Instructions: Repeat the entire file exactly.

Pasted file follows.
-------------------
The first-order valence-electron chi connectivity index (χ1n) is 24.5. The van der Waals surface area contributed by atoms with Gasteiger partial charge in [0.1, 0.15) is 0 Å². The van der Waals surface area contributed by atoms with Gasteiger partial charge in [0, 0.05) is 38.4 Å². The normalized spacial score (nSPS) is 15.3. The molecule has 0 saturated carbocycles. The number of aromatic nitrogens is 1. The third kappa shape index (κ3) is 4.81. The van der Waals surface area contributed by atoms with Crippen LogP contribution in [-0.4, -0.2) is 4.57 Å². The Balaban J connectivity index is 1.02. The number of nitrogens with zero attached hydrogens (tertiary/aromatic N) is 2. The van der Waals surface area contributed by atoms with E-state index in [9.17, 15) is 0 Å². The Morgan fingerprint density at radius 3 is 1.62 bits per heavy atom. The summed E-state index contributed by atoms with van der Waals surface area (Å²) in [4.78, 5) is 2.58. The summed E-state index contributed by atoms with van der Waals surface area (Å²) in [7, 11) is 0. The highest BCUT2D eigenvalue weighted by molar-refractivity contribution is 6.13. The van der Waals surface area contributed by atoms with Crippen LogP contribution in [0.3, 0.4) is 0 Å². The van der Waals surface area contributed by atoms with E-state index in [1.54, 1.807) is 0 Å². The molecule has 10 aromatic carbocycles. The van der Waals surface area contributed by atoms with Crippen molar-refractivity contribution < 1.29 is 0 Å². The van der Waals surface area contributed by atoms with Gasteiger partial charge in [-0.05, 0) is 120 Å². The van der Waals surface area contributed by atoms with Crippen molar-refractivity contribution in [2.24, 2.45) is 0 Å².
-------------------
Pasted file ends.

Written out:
The first-order valence-electron chi connectivity index (χ1n) is 24.5. The van der Waals surface area contributed by atoms with Gasteiger partial charge in [0.1, 0.15) is 0 Å². The van der Waals surface area contributed by atoms with Gasteiger partial charge in [0, 0.05) is 38.4 Å². The normalized spacial score (nSPS) is 15.3. The molecule has 0 saturated carbocycles. The number of aromatic nitrogens is 1. The third kappa shape index (κ3) is 4.81. The van der Waals surface area contributed by atoms with Crippen LogP contribution in [-0.4, -0.2) is 4.57 Å². The Balaban J connectivity index is 1.02. The number of nitrogens with zero attached hydrogens (tertiary/aromatic N) is 2. The van der Waals surface area contributed by atoms with E-state index in [9.17, 15) is 0 Å². The Morgan fingerprint density at radius 3 is 1.62 bits per heavy atom. The summed E-state index contributed by atoms with van der Waals surface area (Å²) in [4.78, 5) is 2.58. The summed E-state index contributed by atoms with van der Waals surface area (Å²) in [7, 11) is 0. The highest BCUT2D eigenvalue weighted by molar-refractivity contribution is 6.13. The van der Waals surface area contributed by atoms with Crippen LogP contribution in [0.3, 0.4) is 0 Å². The van der Waals surface area contributed by atoms with E-state index in [1.54, 1.807) is 0 Å². The molecule has 10 aromatic carbocycles. The van der Waals surface area contributed by atoms with Crippen molar-refractivity contribution < 1.29 is 0 Å². The van der Waals surface area contributed by atoms with Gasteiger partial charge in [-0.05, 0) is 120 Å². The van der Waals surface area contributed by atoms with Crippen molar-refractivity contribution in [2.24, 2.45) is 0 Å².